Does your CV pass the 30 second test?

Posted on Tuesday, January 29, 2019 by Gary CampbellNo comments

Does your CV pass the 30 second test?

5 expert tips to help you create a CV that convinces recruiters to put you through to the interview stage.

You may believe that to put forward a strong application you need to provide a long and detailed CV. Wrong! Employers decide on whether to read your full CV within the first 30 seconds.

Even more eye watering, professional recruiters make the ‘fit/no fit’ decision in less than 6 seconds. So how do you pass the test?

1. Keep it brief and clear

Don’t try to be clever with wordy content, special fonts, profile pictures or other distractions. A CV should be two pages, a maximum of three.

Make use of bullet points and write in short sharp sentences. Don’t waffle. Focus on job content i.e. what you did. Use facts, examples and clear sharp language.

Make the most of headings and bold fonts to make the key info stand out.

Employers and recruiters focus 80% of their reading time on:

Current title/company
Previous title/company
Current title/company start/end dates
Previous title/company start/end dates

Avoid business lingo and acronyms. What makes sense to you, may not make sense to your reader. Don’t give them the opportunity to furrow their brow for a second.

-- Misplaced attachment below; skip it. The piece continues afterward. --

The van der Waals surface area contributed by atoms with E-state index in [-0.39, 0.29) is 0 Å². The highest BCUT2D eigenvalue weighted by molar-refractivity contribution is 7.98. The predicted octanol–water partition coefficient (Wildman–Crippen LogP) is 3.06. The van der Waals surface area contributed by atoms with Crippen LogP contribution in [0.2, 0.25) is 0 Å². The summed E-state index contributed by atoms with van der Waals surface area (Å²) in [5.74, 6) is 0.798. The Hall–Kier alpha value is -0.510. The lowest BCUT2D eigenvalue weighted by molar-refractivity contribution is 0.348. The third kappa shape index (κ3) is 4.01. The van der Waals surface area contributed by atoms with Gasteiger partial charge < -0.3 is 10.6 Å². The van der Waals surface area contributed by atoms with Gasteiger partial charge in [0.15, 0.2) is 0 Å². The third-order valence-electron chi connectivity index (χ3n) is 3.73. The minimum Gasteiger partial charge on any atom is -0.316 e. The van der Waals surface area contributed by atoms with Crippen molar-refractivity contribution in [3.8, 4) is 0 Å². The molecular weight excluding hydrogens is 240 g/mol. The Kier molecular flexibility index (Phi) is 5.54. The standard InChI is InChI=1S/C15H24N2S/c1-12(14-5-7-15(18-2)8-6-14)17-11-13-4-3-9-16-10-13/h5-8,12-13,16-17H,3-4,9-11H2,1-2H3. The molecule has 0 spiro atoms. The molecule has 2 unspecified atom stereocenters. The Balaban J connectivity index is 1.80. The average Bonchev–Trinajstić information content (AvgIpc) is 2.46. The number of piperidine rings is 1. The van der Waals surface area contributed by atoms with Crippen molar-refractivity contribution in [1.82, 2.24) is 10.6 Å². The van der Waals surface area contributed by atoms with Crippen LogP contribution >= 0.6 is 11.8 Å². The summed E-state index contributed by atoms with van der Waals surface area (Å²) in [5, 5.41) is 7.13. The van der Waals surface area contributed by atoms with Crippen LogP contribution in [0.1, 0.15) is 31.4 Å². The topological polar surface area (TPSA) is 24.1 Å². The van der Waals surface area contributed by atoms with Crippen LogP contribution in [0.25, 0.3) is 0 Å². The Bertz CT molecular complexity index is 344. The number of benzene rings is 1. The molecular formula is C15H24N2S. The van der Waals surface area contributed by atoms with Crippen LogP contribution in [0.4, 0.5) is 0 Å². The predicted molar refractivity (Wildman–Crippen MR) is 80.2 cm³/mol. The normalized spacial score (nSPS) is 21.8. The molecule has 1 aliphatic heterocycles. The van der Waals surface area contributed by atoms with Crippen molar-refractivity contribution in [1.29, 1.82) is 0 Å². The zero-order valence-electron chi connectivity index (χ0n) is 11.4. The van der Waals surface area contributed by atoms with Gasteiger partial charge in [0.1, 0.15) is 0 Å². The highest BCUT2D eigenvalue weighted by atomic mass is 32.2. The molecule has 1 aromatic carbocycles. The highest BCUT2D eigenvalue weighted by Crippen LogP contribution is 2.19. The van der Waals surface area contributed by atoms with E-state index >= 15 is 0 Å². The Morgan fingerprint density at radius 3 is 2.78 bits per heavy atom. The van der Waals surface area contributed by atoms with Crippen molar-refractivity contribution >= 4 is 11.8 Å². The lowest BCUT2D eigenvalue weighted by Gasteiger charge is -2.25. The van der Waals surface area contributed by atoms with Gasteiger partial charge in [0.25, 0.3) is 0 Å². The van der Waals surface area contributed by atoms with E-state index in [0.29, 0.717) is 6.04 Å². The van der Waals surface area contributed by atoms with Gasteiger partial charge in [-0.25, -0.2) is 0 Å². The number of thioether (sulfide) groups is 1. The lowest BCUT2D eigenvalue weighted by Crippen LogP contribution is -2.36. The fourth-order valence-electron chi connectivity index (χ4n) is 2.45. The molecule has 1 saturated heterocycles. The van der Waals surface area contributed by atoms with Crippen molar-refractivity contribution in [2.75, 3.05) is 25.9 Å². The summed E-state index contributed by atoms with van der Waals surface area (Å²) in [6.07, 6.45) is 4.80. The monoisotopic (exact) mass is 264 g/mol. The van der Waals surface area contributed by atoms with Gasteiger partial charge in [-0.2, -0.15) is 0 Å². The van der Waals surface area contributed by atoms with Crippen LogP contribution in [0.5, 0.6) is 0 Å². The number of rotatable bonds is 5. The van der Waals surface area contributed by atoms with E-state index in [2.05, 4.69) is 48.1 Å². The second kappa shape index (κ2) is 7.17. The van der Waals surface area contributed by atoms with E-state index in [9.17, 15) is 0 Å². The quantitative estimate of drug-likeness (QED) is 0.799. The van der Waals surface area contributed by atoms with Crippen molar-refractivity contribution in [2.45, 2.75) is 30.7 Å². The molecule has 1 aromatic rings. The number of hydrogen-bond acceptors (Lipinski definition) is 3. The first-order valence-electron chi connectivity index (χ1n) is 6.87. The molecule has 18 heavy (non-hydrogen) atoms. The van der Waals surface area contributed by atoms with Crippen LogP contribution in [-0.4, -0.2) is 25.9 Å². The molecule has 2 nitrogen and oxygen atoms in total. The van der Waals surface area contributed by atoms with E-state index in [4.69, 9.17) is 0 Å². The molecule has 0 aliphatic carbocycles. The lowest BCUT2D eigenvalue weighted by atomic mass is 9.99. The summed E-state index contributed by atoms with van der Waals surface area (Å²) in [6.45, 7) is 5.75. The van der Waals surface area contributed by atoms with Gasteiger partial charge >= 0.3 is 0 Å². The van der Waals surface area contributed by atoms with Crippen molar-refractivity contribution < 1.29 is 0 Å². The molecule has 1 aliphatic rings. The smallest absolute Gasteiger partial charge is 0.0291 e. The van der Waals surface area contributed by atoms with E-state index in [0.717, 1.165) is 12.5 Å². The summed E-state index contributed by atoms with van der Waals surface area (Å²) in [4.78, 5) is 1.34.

Ask your CV checking friends to highlight anything that doesn’t make sense to them.

2. First impressions count

Mistakes are a total no-no! Get your CV checked by a second and third pair of eyes. Errors on your CV are unforgivable and may result in an instant ‘NO’ or put you to the bottom of the pile. The jobs market is competitive, don’t get rejected for something so easily avoided.

Get a professional e mail address, or won’t get you the job.

Don’t put your social networks on there unless they’re going to promote your experience and ability to do the job. If you’ve got any doubts, suspend personal social accounts and start a professional account when job hunting.

3. Explain gaps and job-hopping

Got gaps on your CV? Explain them now and keep it brief. Jumped around a lot or temped on a regular basis?

Don’t expect your recruiter to guess or wait for that face-to-face explanation. You may not get that opportunity. Use cover letters for clarification and make temp/contract roles clear on the CV.

4. Use facts and examples

Highlight achievements, real skills you’ve acquired and experience.

So you can ‘hit the ground running’? So what? What does that really mean?

Managed people? Reduced expenditure? Perfect!

A ‘real team player’? No. Demonstrate that in your interview or psychometric tests. Your CV is not the place. The reader will think you’re just saying what they want to hear.

5. Tailor it to the role

Take a little time to compare your CV to the job you’re applying for. Tweak it and move relevant points to the top. Downplay irrelevant areas and expand on the bits you know they want to see.

All in all, remember that your CV is just a tool to get you the opportunity to go in and meet your potential new employer.

Include just enough detail to satisfy job specific criteria, show your relevance to the job but ultimately, aim to tantalise the reader and make them want to invite you in to learn more about you.

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